Because the Reformation had been severely discouraged in France, Bibles in French were rare, and the common people continued for the most part in ignorance of the Scripture.
The war against the Reformation was begun anew in France in 1685 when Louis XVI’s great-grandfather, Louis XIV, the Sun King, revoked the Edict of Nantes which guaranteed certain rights to the Protestants, and made Protestantism illegal. Some of the most learned and industrious men of French society had become Protestants, and they were persecuted so fiercely, that France bled its best and brightest to other countries whence they fled, or consigned them to tortures and dungeons until death claimed them.
See Wikipedia, “Edict of Nantes,” <http://en.wikipedia.org/wiki/Edict_of_Nantes>.
“The edicts of the king [Louis XIV] threatened books as well as persons with extermination. The Archbishop of Paris had compiled a list of works which the faithful could not read but at the risk of deadly injury. With this list in his hand the officer entered every suspected house, and whenever he found a forbidden book, he instantly destroyed it. … The records of Synods, and the private papers and books of pastors, were the first to be destroyed. Wherever a Bible was found, it was straightway given to the flames.”
J. A. Wylie, The History of Protestantism, Book 22: Protestantism in France From the Death of Henry IV (1610) to the Revolution (1789), Ch. 6, “The Prisons and the Galleys.”
The entire twenty-second volume of Wylie’s History is recommended for anyone wishing to dig deeper into the spiritual life of France preceding the Revolution.
In France, the leaders advocating for reform saw the corruption of the clergy around them, and the tyranny of the Catholic nobility, and rejected both God and faith as a result.
“It is to be remembered, however, that this was a revolt against the Roman Catholic departure from the true faith, for the Papacy was the only religion they knew. This revolt was therefore against the caricature rather than against the genuine.”
Leroy Froom, Prophetic Faith of Our Fathers, Vol. 2, pp. 738-39.
Next the Parisian mob stormed the Royal Armory of the Bastille …
“The Bastille not only overshadowed the capital, but it darkened the hearts of men, for it had been notorious for centuries as the instrument and the emblem of tyranny. The captives behind its bars were few and uninteresting; but the wide world knew the horror of its history, the blighted lives, the ruined families, the three thousand dishonoured graves within the precincts, and the common voice called for its destruction as the sign of deliverance. At the elections both nobles and commons demanded that it should be levelled with the ground.”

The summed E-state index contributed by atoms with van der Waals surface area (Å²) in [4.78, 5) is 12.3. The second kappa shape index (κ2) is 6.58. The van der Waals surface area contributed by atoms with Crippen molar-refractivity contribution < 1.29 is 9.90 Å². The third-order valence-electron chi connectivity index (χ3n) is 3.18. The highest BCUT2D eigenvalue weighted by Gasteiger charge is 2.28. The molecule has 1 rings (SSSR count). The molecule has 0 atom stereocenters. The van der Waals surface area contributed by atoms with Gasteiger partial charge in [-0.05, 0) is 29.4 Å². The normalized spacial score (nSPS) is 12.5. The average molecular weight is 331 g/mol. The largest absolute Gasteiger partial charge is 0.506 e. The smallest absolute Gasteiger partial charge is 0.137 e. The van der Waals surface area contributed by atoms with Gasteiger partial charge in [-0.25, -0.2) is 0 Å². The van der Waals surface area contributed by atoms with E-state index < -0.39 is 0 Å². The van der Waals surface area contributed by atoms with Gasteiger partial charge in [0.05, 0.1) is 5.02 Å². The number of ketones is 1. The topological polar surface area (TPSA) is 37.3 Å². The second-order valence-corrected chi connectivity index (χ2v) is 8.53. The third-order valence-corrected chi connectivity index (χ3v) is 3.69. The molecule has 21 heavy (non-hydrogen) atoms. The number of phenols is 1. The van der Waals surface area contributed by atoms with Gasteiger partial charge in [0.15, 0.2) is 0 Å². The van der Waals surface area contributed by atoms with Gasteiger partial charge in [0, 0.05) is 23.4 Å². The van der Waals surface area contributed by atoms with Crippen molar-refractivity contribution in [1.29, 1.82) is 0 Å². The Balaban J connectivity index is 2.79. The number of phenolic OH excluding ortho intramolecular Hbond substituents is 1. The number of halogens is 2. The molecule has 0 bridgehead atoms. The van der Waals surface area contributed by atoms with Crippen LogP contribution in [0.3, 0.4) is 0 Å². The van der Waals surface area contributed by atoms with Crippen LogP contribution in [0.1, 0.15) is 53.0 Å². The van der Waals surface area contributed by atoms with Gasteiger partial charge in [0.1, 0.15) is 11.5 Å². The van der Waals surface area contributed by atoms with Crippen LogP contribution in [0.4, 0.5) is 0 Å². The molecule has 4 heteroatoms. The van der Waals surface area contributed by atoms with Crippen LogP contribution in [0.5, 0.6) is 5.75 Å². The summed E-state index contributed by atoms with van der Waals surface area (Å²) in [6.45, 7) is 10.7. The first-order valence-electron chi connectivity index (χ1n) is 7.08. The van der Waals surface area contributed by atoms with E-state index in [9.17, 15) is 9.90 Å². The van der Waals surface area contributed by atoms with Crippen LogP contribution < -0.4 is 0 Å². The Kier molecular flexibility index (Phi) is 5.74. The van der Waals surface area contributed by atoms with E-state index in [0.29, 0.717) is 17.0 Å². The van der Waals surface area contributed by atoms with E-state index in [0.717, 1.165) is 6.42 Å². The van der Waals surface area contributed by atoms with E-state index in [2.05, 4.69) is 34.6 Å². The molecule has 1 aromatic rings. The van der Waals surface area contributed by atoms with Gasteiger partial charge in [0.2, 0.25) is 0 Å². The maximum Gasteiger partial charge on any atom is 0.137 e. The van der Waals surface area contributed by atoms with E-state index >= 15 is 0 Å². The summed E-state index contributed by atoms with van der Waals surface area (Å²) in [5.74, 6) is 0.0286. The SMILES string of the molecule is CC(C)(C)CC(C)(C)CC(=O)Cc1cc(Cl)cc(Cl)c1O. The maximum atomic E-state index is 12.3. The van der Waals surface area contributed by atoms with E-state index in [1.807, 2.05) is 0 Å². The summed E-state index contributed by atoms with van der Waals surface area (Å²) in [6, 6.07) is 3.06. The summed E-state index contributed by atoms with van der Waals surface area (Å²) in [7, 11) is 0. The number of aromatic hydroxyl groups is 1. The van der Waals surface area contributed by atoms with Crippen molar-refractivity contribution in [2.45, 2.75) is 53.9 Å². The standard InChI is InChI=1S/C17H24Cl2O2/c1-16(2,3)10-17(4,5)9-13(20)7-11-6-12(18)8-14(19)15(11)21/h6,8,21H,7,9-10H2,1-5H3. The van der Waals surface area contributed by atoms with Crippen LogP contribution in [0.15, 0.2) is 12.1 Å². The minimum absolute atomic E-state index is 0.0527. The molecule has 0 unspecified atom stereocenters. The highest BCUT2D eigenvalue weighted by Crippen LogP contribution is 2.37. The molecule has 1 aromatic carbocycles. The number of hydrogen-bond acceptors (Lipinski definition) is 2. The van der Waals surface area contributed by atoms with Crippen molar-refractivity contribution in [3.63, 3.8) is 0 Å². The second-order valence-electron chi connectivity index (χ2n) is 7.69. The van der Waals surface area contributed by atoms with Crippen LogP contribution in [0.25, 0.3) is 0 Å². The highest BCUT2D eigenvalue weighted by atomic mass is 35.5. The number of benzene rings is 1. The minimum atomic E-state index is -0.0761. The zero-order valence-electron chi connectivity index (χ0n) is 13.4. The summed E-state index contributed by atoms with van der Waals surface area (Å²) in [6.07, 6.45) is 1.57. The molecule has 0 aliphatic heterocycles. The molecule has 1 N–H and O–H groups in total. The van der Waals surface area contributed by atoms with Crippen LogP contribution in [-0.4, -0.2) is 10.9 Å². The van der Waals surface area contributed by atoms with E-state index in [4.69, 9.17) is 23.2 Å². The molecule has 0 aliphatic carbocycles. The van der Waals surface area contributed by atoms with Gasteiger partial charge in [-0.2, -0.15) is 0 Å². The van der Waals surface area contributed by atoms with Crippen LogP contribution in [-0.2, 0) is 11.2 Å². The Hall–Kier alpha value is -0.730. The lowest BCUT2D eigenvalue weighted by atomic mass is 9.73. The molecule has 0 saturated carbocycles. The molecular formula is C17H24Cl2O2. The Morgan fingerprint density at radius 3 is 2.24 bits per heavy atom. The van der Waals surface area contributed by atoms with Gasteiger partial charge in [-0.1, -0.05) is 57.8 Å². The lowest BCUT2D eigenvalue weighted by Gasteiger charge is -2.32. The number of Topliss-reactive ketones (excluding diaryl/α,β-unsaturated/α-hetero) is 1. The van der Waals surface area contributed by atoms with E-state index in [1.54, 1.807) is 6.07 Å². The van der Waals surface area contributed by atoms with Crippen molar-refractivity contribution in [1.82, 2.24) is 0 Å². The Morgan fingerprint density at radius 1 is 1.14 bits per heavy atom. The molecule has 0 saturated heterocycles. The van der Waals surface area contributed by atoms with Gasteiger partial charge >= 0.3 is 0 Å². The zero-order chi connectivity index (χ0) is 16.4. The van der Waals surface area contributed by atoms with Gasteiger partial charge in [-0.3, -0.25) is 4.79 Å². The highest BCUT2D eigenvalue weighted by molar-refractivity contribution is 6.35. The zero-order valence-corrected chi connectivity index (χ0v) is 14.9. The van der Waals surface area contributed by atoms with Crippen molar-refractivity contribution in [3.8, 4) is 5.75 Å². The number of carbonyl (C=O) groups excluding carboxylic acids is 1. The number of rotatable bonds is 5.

John Emerich Edward Dalberg, Lord Acton, Lectures on the French Revolution, p. 73.
The storming of the Bastille took place on July 14, 1789, and is still celebrated in France as the national Day of Independence.
- Solzhenitsyn Mourned Bastille Day. So Should All Christians. – John Zmirak
The situation in France at the time of the American Revolution, then, was … increasing and extreme poverty of the middle and lower classes, under the burden of taxation which provided the funds for the nobility and clergy to live to excess.
“The peasantry, on the other hand, were the burdened class. … The Church added her claims—her tithes … and the endless fees and money payments, which made her so obnoxious. Bishops and abbots, in France as in Germany, had large estates as well as tithes, and so were landlords and princes, as well as priests, drawing, Machiavelli says, two-fifths of the annual revenues of the kingdom into their ecclesiastical coffers. … ‘During the past thirty-four years [royal] troops have been ever passing through France and living on the poor people. When the poor man has managed, by the sale of the coat on his back, after hard toil, to pay his taille, and hopes he may live out the year on the little he has left, then come fresh troops to his cottage, eating him up. In Normandy multitudes have died of hunger. From want of beasts men and women have to yoke themselves to the carts, and others, fearing that if seen in the daytime they will be seized for not having paid their taille, are compelled to work at night. The king should have pity on his poor people, and relieve them from the said tailles and charges.’ … When to all this we add the consciousness that while they, the much-enduring peasantry, were bearing their increasing burdens, the noblesse were free from them, can we wonder if the peasantry should learn to hate as well as envy the nobles?”
Frederic Seebohm, The Era of the Protestant Revolution, pp. 45-47.